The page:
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City Hall Revitalization

Slideshow pictures by: Rachel Smaller Photography

The United States Green Building Council’s Leadership in Energy & Environmental Design (LEED) certification is an internationally renowned third-party green building recognition program. Projects are scored on six categories including Sustainable Sites, Water Efficiency, Energy and Atmosphere, Materials and Resources, Indoor Environmental Quality, and Innovation in Design. Learn more about the strategies that led to the City Hall Revitalization Project’s Gold certification below.

City Hall Brochure

Sustainable Sites

Stormwater Management

Stormwater management efforts are designed to mitigate two concerns, stormwater volume and quality. Stormwater that does not soak into the ground becomes surface runoff, which either flows directly into surface waterways or is channeled into storm sewers. This water, which can contain various contaminants and pollutants that collect along roadways, parking lots, and other hard surfaces, ultimately ends up in surface waters such as lakes and streams. Reducing stormwater volume and improving quality has a positive impact on our surface waters. One reason for flooding during heavy rainfall or snow melt events is the vast amount of impervious surfaces, such as parking lots and building roofs. When stormwater is kept on site, there is less water released to waterways that could contribute to flooding. Secondly, keeping stormwater on site allows it to percolate into the soil, which acts as a natural filter before water enters the underground aquifer.

The City Hall Revitalization Project employs three primary techniques to address stormwater:

City Hall
Pervious Pavers
Cross Section of Pervious Pavers

Blue Eyed Grass Found in Rain Gardens
Rain Gardens
Blue Eyed Grass Found in Rain Gardens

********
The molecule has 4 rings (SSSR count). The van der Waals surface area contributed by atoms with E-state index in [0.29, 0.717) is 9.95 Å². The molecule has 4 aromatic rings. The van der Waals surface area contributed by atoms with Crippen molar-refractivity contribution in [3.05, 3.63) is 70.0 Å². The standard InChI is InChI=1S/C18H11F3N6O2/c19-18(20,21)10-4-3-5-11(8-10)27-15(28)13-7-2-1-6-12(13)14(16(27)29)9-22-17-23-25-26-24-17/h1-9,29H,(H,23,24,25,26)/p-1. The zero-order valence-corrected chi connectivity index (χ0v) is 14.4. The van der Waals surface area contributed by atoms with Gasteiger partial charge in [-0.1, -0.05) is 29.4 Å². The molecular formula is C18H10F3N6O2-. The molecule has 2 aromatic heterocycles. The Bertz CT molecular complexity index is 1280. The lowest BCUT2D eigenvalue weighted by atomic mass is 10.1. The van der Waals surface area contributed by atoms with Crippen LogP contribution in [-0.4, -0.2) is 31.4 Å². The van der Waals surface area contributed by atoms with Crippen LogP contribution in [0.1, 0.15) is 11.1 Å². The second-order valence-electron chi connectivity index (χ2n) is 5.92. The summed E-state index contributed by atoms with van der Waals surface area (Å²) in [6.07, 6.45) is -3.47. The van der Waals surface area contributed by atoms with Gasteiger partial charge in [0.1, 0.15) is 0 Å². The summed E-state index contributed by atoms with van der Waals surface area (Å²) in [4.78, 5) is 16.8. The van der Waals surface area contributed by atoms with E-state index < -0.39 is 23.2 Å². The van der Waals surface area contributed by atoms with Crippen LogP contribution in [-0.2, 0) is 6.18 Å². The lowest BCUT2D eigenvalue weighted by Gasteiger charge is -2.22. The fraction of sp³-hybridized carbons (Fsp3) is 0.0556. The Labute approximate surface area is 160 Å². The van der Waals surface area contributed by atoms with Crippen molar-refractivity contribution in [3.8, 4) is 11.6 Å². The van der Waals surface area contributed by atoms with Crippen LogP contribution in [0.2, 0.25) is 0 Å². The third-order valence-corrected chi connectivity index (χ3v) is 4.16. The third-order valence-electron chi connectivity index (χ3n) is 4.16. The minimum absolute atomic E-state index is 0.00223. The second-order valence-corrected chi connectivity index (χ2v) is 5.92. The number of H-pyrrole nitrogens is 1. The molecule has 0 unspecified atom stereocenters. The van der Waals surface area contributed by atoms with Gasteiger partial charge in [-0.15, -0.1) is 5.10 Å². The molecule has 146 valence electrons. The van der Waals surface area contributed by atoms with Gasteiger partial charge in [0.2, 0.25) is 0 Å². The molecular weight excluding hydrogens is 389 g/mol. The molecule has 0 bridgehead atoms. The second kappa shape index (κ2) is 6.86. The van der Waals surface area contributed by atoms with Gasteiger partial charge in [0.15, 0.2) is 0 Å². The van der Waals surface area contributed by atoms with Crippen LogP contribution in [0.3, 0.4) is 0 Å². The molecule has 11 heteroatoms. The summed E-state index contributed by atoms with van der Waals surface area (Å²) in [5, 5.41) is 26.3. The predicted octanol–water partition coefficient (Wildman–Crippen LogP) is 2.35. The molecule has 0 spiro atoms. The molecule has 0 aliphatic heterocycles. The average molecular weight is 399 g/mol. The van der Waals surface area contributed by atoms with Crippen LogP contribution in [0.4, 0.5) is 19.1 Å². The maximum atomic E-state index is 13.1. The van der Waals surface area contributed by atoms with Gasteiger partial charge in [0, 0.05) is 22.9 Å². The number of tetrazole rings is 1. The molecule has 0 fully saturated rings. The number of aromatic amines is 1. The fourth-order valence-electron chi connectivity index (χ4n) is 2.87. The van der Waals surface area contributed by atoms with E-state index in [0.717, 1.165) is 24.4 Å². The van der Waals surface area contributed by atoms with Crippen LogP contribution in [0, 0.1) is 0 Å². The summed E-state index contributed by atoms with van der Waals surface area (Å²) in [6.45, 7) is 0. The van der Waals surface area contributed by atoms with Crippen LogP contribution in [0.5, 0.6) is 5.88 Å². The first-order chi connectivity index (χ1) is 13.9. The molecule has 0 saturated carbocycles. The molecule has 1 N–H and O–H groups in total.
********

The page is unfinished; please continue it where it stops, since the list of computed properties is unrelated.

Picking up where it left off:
Green Roof in Bloom
Green Roof
Green Roof in Bloom

Although the size of the building increased, the City was able to avoid an increase in impervious surfaces and reduce total site runoff.

Heat Island

Heat Island - Dark surfaces, such as parking lots and roofs, absorb sunlight, which makes it harder to cool a building during warmer months, and creates a warming effect on the surrounding area. This heat island effect is commonly found in densely developed areas. By employing a light-colored or green roof, parking surfaces and shading, the sun’s rays are reflected. In addition, a green roof creates an evaporative cooling condition in the summer and serves as an insulator during the winter.

Shade Trees in Parking Lot
Shade Trees in Parking Lot
White Roof
White Roof

Alternative Transportation

Alternative Transportation - Promoting alternative transportation such as public transit, alternative fueled and hybrid vehicles, biking and walking, helps reduce fossil fuel use, emissions, and air pollution. It also helps promotes a healthy lifestyle. Visitors will find preferential parking for low emitting and fuel efficient vehicles at City Hall, and plenty of parking for bikes, too.

Fuel Efficient Vehicle Parking Signs
Fuel Efficient Vehicle Parking Signs
Bike Racks
Bike Racks

Water Efficiency

Water is not an infinite resource. In Michigan, we sometimes take water for granted due to our 3,288 miles of shoreline, 11,000 lakes, and 38,000 miles of rivers and streams. However, as seen in other parts of our country and across the world, humans are using water faster than the ecosystem can replenish it.